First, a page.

Patent Law Isn't Always Boring
When I say "smartphone patent," you probably think "Apple trying to patent thin, rectangular shapes with flat surfaces." But not every smartphone patent is lame and/or boring--the files held by the U.S. Patent and Trademark Office also have their wild side.
Amid the patents for boring innovations, such as slide-to-unlock and pinch-to-zoom, you can find patents and patent applications for crash-protected smartphones, phone alerts that ring your skin, and smartphones that look like they can fly.
Publication No.: 20110194230
Filed: February 11, 2010
Amazon may or may not be working on its own smartphone, but the online retailer definitely has some crazy ideas about how to protect phones from destruction when they accidentally kiss the pavement. Amazon's smartphone-protection scheme would detect when the device is being dropped and then deploy a safety mechanism to protect itself--mechanisms such as an airbag, springs, or jet-pack style thrusters.
Publication No.: 20120184284
Filed: September 13, 2011
When your future Lumia phone rings, you may feel the vibration not in your pocket, but instead on the Tweety Bird painted on your forearm. Nokia recently filed a patent that would allow a phone to alert you using a tattoo or other marking to send a "perceivable stimulus to the skin." One shake means a friend; two pinches, it's your mom.
Publication No.: 20120139939
Filed: February 15, 2012
Microsoft has some very cool ideas for the future of mobile devices, including a dual-display device about the size of a playing card that can convert into two separate devices when needed. You could use this dual-display handset to talk to a person on one screen, and view a document on the other. Microsoft loves this idea, and you can see this concept in action in a company concept video from 2009.
Samsung Galaxy Wings
Publication No.: 20090170566
Filed: December 24, 2008
No, this is not a flying cell phone, but a concept for a mobile device from back when manufacturers hadn't yet given in to the software keyboard revolution that the iPhone initiated. Samsung's dual-keyboard design used springs to flick out of the sides of the device, switchblade style. BlackBerry maker Research In Motion had a similar idea about how to make a fold-out QWERTY keyboard.
Publication No.: 20070191729
Filed: July 6, 2006
A handheld device clearly meant to appeal to women, this phone would be capable of taking a body temperature reading whenever the user held the handset up to her ear. The body temperature data can then be used to help the user chart her ovulation cycle. Interesting idea, just be careful who you lend this handset to, or the phone could really skew your data. Samsung doesn't limit this idea to phones; the patent application suggests that its apparatus for temperature readings could be included in all kinds of devices such as MP3 players and laptops.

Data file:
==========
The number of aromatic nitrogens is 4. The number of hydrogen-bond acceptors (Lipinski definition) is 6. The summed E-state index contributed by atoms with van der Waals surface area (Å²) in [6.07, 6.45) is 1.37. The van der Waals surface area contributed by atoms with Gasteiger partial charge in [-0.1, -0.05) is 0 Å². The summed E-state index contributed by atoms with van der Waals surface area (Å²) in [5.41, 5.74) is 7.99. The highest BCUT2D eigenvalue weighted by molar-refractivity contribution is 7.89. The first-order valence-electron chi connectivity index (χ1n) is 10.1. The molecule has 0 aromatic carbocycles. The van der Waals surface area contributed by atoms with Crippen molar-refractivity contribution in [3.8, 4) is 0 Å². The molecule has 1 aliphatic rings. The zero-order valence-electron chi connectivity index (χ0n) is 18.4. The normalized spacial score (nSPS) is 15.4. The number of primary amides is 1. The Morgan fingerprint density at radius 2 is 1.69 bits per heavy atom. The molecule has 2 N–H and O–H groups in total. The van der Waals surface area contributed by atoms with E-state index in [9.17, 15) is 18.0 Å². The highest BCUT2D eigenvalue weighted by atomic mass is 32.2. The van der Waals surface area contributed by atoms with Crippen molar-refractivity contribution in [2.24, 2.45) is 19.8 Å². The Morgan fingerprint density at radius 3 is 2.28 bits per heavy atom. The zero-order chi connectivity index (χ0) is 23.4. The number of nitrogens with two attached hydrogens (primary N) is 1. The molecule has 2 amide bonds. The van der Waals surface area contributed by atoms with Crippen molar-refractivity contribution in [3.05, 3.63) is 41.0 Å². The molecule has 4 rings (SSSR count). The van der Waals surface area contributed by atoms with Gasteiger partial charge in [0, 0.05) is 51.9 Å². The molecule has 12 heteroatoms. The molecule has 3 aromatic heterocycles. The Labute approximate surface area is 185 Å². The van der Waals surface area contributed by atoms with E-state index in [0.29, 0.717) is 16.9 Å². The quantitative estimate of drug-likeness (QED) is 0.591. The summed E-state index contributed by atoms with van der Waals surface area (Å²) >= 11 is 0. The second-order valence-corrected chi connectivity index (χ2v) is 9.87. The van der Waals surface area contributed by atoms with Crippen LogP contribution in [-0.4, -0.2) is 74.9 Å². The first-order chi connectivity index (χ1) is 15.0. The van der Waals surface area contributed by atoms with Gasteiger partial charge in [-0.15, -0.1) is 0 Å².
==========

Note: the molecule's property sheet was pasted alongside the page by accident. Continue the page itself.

Patent No.: 7177604
Filed: December 31, 2002
Long before the iPhone and iPod Touch changed mobile gaming forever, phone makers such as Nokia were trying to figure out ways to make cell-phone gaming more entertaining. This patent covers a socket into which you could insert a stylus to create a makeshift joystick. Just don't be too rough or you might snap your stick.
Publication No.: 20100073791
Filed: September 19, 2008
Sometimes it can be tough to view your laptop screen in direct sunlight. So Apple came up with the idea of using the power of the sun to give your display a brightness boost. To do this, Apple says your notebook could use a "light harness" that collects the light and then reflects it into the back of the screen.
Fold Out Tablet
Patent No.: 6577496
Filed: January 18, 2001
The USPTO still lists this patent as assigned to Palm, but Hewlett-Packard is most likely the proud owner of this patent after acquiring Palm in 2010 for $1.2 billion. The patent describes a bendable display that could be used in many devices including in a candy bar-style phone that unfolds into a tablet. Note the pre-iPad stylus. Samsung in 2008 came up with a similar idea.
Publication No.: 20120007850
Filed: July 7, 2010
Forget about touching your iPhone screen; if Apple ever comes out with a 3D iPhone, you may be able to flick and swipe your way through the multidimensional device by just hovering your finger above the display. That would make it much easier to deal with pop-up, notification-style smartphone alerts.
Publication No.: 20100259472
Filed: November 19, 2007
Nokia researchers just might be obsessed with using your skin as a device interface. Along with setting your tattoo to vibrate, another patent application covers a wearable remote control that can interact with your cell phone or other device based on how your skin moves. The remote control could be embedded into a sleeve, glasses, or anything else you put on your body. So the next time your tattoo rings, don't forget: one finger scrunch to answer the call, and two to ignore.
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